Huffington

12/07/2006 08:58:00 AM  
Blogger Indicted Plagiarist said...

Senator Russ Feingold on the ISG:

"Unfortunately, the Iraq Study Group report does too little to change the flawed mind-set that led to the misguided war in Iraq. Maybe there are still people in Washington who need a study group to tell them that the policy in Iraq isn’t working, but the American people are way ahead of this report.

While the report has regenerated a few good ideas, it doesn’t adequately put Iraq in the context of a broader national security strategy. We need an Iraq policy that is guided by our top national security priority – defeating the terrorist network that attacked us on 9/11 and its allies. We can’t continue to just look at Iraq in isolation. Unless we set a serious timetable for redeploying our troops from Iraq, we will be unable to effectively address these global threats. In the end, this report is a regrettable example of ‘official Washington’ missing the point."

12/07/2006 09:06:00 AM  
Blogger Recidivist said...

Unaddressed by the comments above are the unstable and ever-changing conditions on the ground in Iraq. There were no iraqi names on Baker's ISG membership. None that I noticed. And, I submit that the names of the people who are the 'real deciders' are currently unknown by us.

12/07/2006 09:54:00 AM  
Anonymous MJ Johnson said...

It is becoming fashionable to blame the Iraqis for not being committed to saving their own country. Before rationalizing this catastrophic American failure, let's review. We preemptively invaded a sovereign nation without provocation; we dismantled their entire governmental and security infrastructure, and we unleashed the fury of long-standing sectarian hatred, among many other blunders. And now we're mad at them for not fixing it?

Whose war is it? It's George W. Bush's war, and like everything he has touched throughout his life, it will turn out badly. He opened Pandora's box when the first shot was fired. After four years of unparalleled incompetence, it is cruel to expect the Iraqis to close the lid.

12/07/2006 10:20:00 AM  
Anonymous Anonymous said...

How can a group of rich , washed up politicians , that want to become even richer , and believe whole heartedly in globalism come up with a creative solution to anything.

This is pure spin. We are not leaving Iraq. To much money being made.

12/07/2006 10:26:00 AM  
Anonymous pekka said...

Even if she is not my mama, I like her educational snippets of knowledge. :)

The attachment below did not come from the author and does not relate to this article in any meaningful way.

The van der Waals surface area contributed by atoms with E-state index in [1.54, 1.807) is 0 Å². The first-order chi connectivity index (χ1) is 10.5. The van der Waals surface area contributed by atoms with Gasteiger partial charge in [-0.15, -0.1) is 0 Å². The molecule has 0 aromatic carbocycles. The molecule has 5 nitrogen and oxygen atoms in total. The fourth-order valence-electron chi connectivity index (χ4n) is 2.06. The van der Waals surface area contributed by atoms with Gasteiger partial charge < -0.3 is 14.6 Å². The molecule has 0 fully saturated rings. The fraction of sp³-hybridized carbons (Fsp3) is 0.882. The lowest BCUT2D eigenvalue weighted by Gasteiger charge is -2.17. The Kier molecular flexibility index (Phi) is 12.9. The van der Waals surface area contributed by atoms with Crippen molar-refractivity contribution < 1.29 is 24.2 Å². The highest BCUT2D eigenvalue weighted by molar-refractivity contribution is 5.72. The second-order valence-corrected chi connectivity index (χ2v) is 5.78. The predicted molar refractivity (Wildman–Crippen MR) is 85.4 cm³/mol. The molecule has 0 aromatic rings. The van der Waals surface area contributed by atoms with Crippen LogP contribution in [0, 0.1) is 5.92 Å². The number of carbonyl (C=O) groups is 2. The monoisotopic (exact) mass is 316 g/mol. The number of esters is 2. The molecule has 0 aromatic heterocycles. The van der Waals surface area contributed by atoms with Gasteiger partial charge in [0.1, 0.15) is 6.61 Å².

MJ Johnson's comment should go a long way to illustrate how deeply this incompetent herd of neocons has taken you in the land of bizarre.

12/07/2006 11:42:00 AM  
Blogger LittleBill said...

If I am not mistaken, I heard Bush, in one of his smartass replies, say that he and his men would get around to reading and considering the report of the Iraq Study Group, in a matter of weeks, adding that the government's shelves were full of similar reports which have never been read due to the exigencies (he would not know that word) of government.

I also have heard him say that it is hard to carry on talks with countries which have refused to talk to us. At the same time, it was he who very early on referred to them as the Axis of Evil and refused to have anything to do with them.

And how can you expect them to talk to us when our up-front demand is that first they must stop all work on nuclear weapons, while we not only have thousands, but are feverishly building more?

12/07/2006 03:52:00 PM  
Blogger LittleBill said...

MJ Johnson really made points in his/her comment. Good piece!

12/07/2006 04:01:00 PM  
Blogger Vigilante said...

Good piece yourself, Lil'Bill! Outstanding, in fact.

12/07/2006 07:02:00 PM  
Blogger HILLBLOGGER & Hillblogger Jr said...

Vigilante,

Was speaking to a British 4-star rank who was visiting here (active service) but is currently US based. He believes the Democrats winning the mid-term elections is a long term loss for the Democratic Party in that Bush will choose NOT to do anything at all about Iraq, a kind of Republican Party political strategy, heap the blame on the Democrats for the non-resolution of the Iraq problem, sort of to keep them from landing the next presidency.

What say you?

12/08/2006 09:48:00 AM  
Blogger Vigilante said...

Hills, I think the Rovebbels strategy is even longer-termed than that: to keep the OCCUPATION writhing in Iraq until a Democratic President has to bring the troops home in 2009, so that the GOP can do their brownshirt march in 2012, accusing 'defeatocrats' of having 'lost Iraq'. That is why I say Bush and Cheney have to clean up their mess in Iraq or Leave office BEFORE we vote in the presidential elections in November 2008.

Our terms. Not their terms.

12/08/2006 05:25:00 PM  
Blogger M.D. said...

Why is everything expressed in the subjunctive?

Our standing has already been diminished. We are well past "could be diminished."

12/08/2006 05:35:00 PM  
Blogger Vigilante said...

Sharp, M.D., razor-sharp.

12/08/2006 05:36:00 PM  
Anonymous Hoff said...

The major military change recommended is to embed more U.S. troops into Iraqi military units as a means of improving training. Based on all evidence and past nonperformance (including cut and run) by Iraqi troops, this will greatly contribute to the loss of American military lives. Those U.S. soldiers will lack the accompaniment of well-trained and reliable fellow Americans to back them up in combat. What a nonsensical idea for the group to propose.

12/10/2006 10:42:00 AM